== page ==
What accelerometers are and how their sensors work
The article explains the theory of accelerometers and its sensors.
Have you ever wondered how your phone knows which way you’re holding it? You can thank a gadget called an accelerometer for that. It pulls off its little magic trick by sensing a change in gravity and recalculating its orientation, much like your inner ears.
As you can tell by the name, the accelerometer device measures acceleration forces, both static and dynamic. Static usually refers to a continuous force, like gravity. And dynamic means movements like tilting or turning your phone.
How does an accelerometer’s sensor work?
With MEMS, of course! MEMS stands for Micro-Electro-Mechanical Systems. You’ll find that the most common accelerometers have piezoelectric sensors. Many industries use them for monitoring, control, and testing processes. And of course, the phone industry uses them so that your phone knows whether it’s upside down or not!
You start with a semiconductor layer and stick it to a wafer – not the vanilla kind, the electronic kind. Stick the layer to the wafer with a thick oxide, then pattern it to the accelerometer’s geometry. The semiconductor layer has holes, so the stuff under it needs matching holes.
Next, you carve a cavity in the oxide to contain a small mass. This mass has a couple of arms holding it up. Directly below the geometry, another cavity lets the mass in the first cavity move at right angles to the surface.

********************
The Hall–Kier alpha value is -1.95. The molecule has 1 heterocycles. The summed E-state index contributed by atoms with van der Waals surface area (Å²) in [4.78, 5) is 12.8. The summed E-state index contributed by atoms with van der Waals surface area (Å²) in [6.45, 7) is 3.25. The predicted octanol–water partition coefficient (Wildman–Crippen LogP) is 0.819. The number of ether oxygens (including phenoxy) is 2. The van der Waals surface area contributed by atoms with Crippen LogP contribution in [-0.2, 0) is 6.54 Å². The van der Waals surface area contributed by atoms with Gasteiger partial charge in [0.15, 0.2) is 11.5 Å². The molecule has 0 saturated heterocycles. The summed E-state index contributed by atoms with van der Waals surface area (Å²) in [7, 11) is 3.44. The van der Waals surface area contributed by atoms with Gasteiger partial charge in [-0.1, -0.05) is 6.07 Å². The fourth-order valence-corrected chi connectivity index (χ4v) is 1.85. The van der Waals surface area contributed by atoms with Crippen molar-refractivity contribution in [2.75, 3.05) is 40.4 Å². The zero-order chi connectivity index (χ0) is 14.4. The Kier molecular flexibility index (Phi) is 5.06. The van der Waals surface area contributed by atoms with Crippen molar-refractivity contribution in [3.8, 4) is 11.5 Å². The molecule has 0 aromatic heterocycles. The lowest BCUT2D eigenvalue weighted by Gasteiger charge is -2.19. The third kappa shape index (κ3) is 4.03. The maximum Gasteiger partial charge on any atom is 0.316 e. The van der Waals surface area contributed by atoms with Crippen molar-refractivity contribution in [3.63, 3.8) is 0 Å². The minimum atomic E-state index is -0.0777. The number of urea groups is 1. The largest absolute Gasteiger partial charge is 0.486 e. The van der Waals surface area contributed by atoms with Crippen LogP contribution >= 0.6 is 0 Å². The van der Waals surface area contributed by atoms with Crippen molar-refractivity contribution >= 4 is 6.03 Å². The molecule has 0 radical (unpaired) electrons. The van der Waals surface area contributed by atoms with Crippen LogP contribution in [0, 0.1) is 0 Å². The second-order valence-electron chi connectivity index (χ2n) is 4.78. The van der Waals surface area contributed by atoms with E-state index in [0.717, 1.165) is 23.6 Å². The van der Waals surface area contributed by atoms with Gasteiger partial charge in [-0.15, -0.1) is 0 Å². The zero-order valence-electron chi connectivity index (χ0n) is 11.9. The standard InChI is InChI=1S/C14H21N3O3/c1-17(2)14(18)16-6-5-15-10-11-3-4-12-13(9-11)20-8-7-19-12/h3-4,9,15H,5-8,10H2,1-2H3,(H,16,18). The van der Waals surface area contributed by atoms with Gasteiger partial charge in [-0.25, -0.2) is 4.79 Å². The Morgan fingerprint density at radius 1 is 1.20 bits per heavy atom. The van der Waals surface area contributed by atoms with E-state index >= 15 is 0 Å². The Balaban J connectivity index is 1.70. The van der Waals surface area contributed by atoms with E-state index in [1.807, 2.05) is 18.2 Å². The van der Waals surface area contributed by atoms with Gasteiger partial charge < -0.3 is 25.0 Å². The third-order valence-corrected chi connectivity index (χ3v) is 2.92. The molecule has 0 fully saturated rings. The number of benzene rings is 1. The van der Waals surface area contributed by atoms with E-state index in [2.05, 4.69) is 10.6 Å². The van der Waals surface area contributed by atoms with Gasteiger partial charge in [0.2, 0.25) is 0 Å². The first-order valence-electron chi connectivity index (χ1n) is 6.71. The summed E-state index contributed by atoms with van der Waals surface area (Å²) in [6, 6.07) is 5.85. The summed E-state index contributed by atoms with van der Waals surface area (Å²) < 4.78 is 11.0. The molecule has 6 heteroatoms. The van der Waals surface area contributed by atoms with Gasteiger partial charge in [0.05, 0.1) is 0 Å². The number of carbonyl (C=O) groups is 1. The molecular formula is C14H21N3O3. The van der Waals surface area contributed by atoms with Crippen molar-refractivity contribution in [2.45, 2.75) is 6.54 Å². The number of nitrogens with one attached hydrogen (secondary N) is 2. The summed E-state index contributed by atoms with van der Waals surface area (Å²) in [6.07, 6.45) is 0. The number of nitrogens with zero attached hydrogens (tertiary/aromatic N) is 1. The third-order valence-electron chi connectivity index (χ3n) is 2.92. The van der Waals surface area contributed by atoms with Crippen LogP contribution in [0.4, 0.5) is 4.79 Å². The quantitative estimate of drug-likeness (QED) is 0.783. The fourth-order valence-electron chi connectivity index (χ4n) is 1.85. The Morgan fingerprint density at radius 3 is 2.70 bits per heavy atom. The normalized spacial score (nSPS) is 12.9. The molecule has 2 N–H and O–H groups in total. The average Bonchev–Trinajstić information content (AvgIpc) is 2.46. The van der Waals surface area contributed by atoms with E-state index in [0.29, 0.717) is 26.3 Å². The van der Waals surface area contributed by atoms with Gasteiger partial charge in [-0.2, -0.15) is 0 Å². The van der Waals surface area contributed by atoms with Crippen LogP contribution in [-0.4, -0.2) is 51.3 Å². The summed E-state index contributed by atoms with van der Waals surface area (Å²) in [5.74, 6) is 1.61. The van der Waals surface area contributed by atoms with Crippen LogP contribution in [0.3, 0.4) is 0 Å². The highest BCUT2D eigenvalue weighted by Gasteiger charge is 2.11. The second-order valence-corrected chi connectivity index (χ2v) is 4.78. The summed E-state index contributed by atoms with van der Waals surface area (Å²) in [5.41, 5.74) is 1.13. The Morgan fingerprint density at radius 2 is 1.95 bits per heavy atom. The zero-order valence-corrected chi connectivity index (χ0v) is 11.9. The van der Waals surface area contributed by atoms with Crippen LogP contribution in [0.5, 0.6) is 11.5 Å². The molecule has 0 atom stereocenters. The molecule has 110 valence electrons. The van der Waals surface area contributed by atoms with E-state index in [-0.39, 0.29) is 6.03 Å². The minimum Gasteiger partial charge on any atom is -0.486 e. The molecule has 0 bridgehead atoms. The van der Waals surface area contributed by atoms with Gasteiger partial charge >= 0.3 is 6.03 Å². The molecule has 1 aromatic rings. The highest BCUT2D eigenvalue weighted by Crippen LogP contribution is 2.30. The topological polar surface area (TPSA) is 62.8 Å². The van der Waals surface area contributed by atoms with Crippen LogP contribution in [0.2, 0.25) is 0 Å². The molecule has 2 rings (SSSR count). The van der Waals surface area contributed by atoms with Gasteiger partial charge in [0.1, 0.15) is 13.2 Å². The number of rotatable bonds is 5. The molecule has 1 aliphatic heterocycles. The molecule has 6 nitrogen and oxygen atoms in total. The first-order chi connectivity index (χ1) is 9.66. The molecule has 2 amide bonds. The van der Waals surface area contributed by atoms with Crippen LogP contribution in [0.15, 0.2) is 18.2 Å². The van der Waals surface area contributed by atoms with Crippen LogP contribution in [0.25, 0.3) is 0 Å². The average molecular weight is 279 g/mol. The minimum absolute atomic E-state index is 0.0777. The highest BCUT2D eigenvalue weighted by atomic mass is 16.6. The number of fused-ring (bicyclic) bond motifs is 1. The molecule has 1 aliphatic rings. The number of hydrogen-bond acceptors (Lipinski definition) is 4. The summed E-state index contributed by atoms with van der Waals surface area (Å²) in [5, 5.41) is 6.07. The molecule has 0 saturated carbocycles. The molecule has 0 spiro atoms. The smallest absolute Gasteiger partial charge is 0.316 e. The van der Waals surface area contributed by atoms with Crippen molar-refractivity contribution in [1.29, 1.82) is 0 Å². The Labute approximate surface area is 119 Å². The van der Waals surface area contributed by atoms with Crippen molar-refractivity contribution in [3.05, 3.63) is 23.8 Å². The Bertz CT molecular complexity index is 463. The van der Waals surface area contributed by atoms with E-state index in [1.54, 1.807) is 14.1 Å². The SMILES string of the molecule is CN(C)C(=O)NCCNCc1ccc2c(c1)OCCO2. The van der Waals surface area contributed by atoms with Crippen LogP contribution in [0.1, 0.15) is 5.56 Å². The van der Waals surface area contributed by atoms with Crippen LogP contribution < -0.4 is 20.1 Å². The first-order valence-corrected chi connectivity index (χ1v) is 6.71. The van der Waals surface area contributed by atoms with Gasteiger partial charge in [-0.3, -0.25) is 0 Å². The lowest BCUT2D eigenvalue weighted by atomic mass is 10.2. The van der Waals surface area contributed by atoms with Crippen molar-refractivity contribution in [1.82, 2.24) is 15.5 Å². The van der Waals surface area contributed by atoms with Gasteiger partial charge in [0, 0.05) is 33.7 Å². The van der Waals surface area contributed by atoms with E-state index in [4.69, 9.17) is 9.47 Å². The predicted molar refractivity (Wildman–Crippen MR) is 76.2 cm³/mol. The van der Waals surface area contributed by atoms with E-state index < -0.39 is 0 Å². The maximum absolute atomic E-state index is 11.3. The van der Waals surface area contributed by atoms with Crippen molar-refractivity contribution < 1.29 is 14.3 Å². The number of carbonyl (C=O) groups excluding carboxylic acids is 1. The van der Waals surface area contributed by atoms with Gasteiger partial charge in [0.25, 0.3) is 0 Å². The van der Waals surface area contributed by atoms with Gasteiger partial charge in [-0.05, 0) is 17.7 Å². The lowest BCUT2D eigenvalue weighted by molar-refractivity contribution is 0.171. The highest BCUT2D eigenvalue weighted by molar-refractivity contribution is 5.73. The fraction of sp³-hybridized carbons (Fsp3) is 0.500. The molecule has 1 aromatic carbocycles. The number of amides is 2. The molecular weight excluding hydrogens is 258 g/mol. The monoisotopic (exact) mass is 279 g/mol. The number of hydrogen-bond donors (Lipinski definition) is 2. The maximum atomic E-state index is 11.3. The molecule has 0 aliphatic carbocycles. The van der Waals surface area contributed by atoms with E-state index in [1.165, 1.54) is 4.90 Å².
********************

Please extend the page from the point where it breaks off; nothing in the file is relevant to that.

Okay, now we have a couple of transducers stuck on either end of a hollow tube. You polarize these transducers and set them to a specific capacitance. Then you partially fill the tube with a heavy liquid and excite the accelerometer.
While you have the device excited, you need to measure the total output voltage. You may also need to tweak the volume of the liquid until you get the voltage you want. Finally, you check the outputs of each transducer, find the voltage difference, and note the dominant transducer. There you have it, an accelerometer with a piezoelectric sensor.
Temperature transducer with thermocouple
Because we live in a three-dimensional world, accelerometers must use two-axis or three-axis models. Cars often stick with two, as they rarely go up or down unless they’re hovercars. They just need to know whether something is coming from the left, right, back, or front.
Most phones, on the other hand, use three, as people wave them around and drop them at some point in their lives. These sensors are now so accurate that you can even control some games by tilting your phone.
If you want to know more about accelerometers, please ask our engineers!